Preferably, the source and the drain of the JFET are n-type and the gate is p-type. Because of this, it necessary prevent the turn on of the parasitic diodes between gate source and gate drain. This is accomplished by making sure that the gate does not swing to Vdd, hence the gate is allowed to swing only to Vdd less three diode drops.

The JFET is a depletion mode device, so the device is on with a gate to source voltage VGS of zero. During normal operation, the device can be turned off when VGS is --(Vdd-Vdiode).

The upper drive module is accommodated in an insulated well formed in the monolithic integrated circuit

Other objects, features and advantages of the present invention will become apparent upon perusal of the following detailed description when taken in conjunction with the appended drawing, wherein:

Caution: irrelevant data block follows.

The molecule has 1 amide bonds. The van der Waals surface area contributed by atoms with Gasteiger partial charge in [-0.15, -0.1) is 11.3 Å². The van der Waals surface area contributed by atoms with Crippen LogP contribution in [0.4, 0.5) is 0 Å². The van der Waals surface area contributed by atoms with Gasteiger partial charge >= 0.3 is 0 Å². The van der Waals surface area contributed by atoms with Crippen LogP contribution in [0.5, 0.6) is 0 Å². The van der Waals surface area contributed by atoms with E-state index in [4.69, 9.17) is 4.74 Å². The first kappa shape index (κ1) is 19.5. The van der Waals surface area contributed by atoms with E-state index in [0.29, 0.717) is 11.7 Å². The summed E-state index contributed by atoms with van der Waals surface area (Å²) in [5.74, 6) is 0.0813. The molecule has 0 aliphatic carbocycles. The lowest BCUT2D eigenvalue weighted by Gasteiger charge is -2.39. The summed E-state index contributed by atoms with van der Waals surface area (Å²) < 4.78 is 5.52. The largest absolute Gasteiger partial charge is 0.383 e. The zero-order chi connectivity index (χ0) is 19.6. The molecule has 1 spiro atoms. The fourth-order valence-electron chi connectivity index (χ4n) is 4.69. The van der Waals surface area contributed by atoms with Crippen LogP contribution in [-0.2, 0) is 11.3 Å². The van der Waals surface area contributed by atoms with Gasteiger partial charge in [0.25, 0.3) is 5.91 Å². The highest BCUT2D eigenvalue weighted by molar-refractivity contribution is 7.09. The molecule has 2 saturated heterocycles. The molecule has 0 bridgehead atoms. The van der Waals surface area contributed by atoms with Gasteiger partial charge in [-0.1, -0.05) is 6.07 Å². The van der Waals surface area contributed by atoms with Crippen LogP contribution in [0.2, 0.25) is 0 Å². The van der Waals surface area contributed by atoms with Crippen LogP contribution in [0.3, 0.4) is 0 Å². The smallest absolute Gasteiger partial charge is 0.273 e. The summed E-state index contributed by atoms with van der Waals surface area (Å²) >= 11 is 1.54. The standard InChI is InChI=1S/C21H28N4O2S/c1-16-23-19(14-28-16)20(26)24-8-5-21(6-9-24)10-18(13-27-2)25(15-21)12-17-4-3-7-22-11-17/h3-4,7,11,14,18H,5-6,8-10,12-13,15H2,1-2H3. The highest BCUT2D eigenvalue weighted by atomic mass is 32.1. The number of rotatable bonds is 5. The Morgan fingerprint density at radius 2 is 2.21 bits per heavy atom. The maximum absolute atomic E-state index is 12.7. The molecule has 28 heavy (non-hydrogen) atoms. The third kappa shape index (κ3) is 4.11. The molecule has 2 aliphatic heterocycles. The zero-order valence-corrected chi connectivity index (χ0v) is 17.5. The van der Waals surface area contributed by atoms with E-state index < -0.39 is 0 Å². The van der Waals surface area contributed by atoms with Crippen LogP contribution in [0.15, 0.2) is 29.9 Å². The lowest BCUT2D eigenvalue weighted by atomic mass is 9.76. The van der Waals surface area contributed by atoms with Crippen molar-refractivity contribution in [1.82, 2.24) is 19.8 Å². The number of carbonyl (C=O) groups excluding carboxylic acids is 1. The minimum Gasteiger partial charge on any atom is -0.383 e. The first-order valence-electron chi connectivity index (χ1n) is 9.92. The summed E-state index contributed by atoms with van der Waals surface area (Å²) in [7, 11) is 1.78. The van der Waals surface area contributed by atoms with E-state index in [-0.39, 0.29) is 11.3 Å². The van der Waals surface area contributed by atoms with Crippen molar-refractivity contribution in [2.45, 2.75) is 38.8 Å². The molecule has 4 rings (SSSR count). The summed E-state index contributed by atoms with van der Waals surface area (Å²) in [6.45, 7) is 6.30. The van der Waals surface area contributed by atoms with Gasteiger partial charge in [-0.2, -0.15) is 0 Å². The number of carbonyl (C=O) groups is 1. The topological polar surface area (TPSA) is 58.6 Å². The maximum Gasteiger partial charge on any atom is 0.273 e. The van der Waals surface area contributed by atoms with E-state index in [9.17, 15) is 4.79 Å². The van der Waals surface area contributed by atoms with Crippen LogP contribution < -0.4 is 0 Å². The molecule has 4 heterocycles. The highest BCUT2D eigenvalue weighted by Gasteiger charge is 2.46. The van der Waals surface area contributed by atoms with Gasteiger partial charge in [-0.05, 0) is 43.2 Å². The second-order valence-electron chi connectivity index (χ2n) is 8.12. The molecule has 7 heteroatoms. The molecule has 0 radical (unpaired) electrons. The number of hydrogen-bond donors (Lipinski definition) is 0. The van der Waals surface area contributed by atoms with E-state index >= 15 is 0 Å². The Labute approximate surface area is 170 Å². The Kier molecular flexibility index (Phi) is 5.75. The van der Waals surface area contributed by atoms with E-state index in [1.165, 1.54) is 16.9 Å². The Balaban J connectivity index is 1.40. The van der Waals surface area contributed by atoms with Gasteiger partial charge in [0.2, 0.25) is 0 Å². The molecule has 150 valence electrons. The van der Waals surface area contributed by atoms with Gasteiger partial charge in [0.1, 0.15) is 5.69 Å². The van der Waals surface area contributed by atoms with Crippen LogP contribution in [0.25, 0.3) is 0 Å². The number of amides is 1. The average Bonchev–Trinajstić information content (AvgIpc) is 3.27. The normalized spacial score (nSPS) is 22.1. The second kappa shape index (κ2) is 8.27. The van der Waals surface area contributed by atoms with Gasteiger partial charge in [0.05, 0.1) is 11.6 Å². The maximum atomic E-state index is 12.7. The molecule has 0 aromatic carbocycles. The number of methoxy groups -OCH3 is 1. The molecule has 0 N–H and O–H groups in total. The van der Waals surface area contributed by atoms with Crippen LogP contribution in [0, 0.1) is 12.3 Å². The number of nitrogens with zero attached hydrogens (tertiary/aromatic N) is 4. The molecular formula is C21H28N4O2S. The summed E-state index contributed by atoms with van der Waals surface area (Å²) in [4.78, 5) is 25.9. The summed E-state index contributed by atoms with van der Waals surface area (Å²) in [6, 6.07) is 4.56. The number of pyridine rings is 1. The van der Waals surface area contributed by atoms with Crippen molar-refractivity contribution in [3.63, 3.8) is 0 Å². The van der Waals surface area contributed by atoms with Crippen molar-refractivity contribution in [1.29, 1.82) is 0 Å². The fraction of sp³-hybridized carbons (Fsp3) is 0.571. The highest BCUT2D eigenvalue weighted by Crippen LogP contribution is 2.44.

BRIEF DESCRIPTION OF THE DRAWING

FIG. 1 is a schematic diagram of the driver circuit of the present invention in which components comprised in an integrated circuit chip are enclosed in a dashed box labelled IC; and

FIG. 2 is a schematic plan view of the integrated circuit chip corresponding to the dashed box IC in FIG. 1, including an elongated area in which a high voltage JFET T3 is formed; and

FIG. 3 is a cross-sectional view through the line 3--3 showing the structure of the JFET T3.

DETAILED DESCRIPTION OF THE PREFERRED EMBODIMENTS

Referring first to FIG. 1, there is shown a driver circuit in accordance with the present invention, contained in a monolithic high voltage integrated circuit IC, connected for driving an external half-bridge formed by power MOSFET's T1 and T2 connected in series across a high voltage (up to about 500 Volts) DC supply. The general circuit architecture of the half-bridge and driver is the same as shown and described in the aforementioned U.S. Pat. No. 4,989,127, with the exception of the provision of an on-chip bootstrap diode emulator BDE in accordance with the present invention.